Marnus comes of age with inspirational ton
WHEN Marnus Labuschagne arrived for his first training session for the Brisbane Test, the troops were into him.
The batting discovery had become very much the promotional poster boy for his home Test so when he fielded a ball at training, players would pipe up with lines like "two page spread for that one, Marnus?''.
Labuschagne, who claimed his heart's desire with his first Test century at the Gabba, has that sort of innocent, hardworking nature that makes him a likely target for team pot-stirring.
But that pure, undiluted zest for the game is also his greatest asset and powers him through challenges like an eight-cylinder engine.
At a time when cricket is becoming a game featuring many senior players who are buckling under mental strain, he has found a mindset that is stimulated by challenges others find daunting.
Automatic selection though he was, Labuschagne was under more pressure at the Gabba Test than what it looked.
His fine deeds in England had created the expectation that he was an altogether better player than he was last summer.
But for all the progress he hadn't scored a Test century, so there was that pressure as well.
He was also very much a key promotional vehicle for the home Test which brings its own stresses that have made many a player wobble in the past, from Test cricketers playing in their home cities to many outstanding Australian tennis players who failed to win their own open after being sapped by the demands of a home town tournament.
The key to Labuschagne's first Test century against Pakistan is the story to his career, a trait spotted early by the national selectors - he loves the game so much he runs towards the furnace and not away from it.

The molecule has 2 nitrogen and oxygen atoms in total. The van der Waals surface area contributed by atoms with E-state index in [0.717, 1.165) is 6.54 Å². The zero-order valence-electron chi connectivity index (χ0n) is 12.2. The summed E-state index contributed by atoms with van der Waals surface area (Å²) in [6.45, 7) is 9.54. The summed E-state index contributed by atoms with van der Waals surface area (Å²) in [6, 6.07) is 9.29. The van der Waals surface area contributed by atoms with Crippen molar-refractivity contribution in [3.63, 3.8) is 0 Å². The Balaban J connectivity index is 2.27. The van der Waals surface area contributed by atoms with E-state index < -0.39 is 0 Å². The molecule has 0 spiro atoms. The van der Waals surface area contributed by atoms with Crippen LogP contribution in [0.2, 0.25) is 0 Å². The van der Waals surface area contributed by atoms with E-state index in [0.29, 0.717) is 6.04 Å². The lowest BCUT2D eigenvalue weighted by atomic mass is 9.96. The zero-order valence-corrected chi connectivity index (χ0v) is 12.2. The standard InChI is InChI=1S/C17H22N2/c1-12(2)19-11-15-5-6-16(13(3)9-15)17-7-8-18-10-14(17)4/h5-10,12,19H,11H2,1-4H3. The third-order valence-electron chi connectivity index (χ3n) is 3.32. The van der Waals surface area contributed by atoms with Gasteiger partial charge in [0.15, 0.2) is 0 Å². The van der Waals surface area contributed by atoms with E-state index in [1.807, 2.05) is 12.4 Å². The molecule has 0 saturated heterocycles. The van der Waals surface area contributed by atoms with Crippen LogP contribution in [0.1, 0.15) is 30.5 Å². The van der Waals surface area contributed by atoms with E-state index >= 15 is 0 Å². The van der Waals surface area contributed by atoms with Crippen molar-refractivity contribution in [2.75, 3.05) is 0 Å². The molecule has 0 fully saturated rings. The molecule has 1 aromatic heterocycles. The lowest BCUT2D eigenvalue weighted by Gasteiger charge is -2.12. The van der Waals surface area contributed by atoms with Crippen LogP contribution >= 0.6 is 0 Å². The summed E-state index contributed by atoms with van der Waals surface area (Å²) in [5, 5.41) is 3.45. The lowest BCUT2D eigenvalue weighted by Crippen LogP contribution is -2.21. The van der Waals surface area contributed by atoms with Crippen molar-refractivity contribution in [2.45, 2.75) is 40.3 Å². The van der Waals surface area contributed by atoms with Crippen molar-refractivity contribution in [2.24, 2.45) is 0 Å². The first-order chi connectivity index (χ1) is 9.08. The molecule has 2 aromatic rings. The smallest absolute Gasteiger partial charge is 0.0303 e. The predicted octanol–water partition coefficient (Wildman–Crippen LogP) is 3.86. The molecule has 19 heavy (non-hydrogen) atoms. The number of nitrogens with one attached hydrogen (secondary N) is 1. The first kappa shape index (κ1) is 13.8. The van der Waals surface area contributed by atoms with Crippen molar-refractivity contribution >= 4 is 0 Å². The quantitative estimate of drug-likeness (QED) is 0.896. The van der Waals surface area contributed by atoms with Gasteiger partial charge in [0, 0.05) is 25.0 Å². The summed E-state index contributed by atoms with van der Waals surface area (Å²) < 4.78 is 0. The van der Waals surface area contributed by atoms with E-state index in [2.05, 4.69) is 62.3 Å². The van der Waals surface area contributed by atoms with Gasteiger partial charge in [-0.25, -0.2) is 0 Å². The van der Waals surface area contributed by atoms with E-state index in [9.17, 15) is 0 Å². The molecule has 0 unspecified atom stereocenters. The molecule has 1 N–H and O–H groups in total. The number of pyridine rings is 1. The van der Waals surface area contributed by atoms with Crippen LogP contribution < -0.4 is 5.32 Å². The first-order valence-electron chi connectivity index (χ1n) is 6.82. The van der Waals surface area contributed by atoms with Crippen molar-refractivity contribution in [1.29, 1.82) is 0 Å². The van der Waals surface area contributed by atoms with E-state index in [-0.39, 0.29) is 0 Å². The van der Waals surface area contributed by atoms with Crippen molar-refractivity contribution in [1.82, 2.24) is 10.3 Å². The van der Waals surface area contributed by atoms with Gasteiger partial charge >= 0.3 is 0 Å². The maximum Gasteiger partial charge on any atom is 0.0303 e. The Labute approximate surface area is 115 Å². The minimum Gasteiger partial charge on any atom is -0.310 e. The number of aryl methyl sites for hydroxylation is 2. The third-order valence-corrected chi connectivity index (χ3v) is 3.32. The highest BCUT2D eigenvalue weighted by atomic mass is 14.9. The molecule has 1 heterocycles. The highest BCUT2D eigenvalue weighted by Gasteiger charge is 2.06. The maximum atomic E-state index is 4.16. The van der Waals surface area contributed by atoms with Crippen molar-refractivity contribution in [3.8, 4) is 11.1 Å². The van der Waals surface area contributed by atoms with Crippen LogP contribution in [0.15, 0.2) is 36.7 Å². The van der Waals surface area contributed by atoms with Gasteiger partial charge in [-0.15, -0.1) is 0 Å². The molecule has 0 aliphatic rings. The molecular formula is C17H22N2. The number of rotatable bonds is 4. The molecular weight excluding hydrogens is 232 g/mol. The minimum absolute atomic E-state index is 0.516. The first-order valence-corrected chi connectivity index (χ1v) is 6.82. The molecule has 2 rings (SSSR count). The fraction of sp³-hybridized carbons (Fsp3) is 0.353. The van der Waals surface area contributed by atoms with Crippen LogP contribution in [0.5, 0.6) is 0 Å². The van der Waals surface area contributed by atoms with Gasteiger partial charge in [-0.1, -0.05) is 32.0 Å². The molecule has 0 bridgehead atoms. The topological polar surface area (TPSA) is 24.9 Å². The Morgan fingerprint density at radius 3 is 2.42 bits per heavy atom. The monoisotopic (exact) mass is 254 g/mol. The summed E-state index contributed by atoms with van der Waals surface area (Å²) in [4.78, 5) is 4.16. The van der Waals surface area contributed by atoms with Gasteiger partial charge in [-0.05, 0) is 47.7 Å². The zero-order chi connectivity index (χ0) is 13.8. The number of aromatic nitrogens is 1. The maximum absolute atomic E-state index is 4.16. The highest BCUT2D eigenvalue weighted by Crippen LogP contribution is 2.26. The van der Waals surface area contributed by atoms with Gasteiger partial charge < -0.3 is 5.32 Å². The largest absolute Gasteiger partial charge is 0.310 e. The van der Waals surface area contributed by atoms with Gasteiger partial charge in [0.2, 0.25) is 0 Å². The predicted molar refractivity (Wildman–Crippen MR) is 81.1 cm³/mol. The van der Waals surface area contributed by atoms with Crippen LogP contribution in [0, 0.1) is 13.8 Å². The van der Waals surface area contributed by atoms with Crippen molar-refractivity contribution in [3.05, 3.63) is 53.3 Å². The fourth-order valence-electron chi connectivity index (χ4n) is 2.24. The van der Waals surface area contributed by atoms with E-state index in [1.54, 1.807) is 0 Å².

Challenges, from batting as a substitute for Steve Smith at Lord's to living up to a suddenly high reputation, thrill rather than threaten him.
"The thing the struck us about Marnus was he has the desire to be a really good player,'' said recently retired selector Greg Chappell who was understood to be a key voice in his selection.
"Over the years we have seen a lot of players who had the ability to make it at the top level but they lacked the real belief.
"It's a very important asset. If you believe you can make it you are halfway there. The other thing I like about him is you can see he is learning from his experiences. He doesn't keep making the same mistake.''
"Sometimes experience is overrated. I've seen players make the same mistake 10 years in a row.''
From a coffee with Barry Richards, to shadowing Steve Smith in England, to videos and even lessons he reinforced to himself when he teaches youngsters at his academy, Labuschagne is a perpetual work in motion, tinkering, refining, remodelling.
He is the most improved player in Australia and the little fist pumps he made when raising his first century before his home audience was that of a driven man who feels his journey is only really starting.
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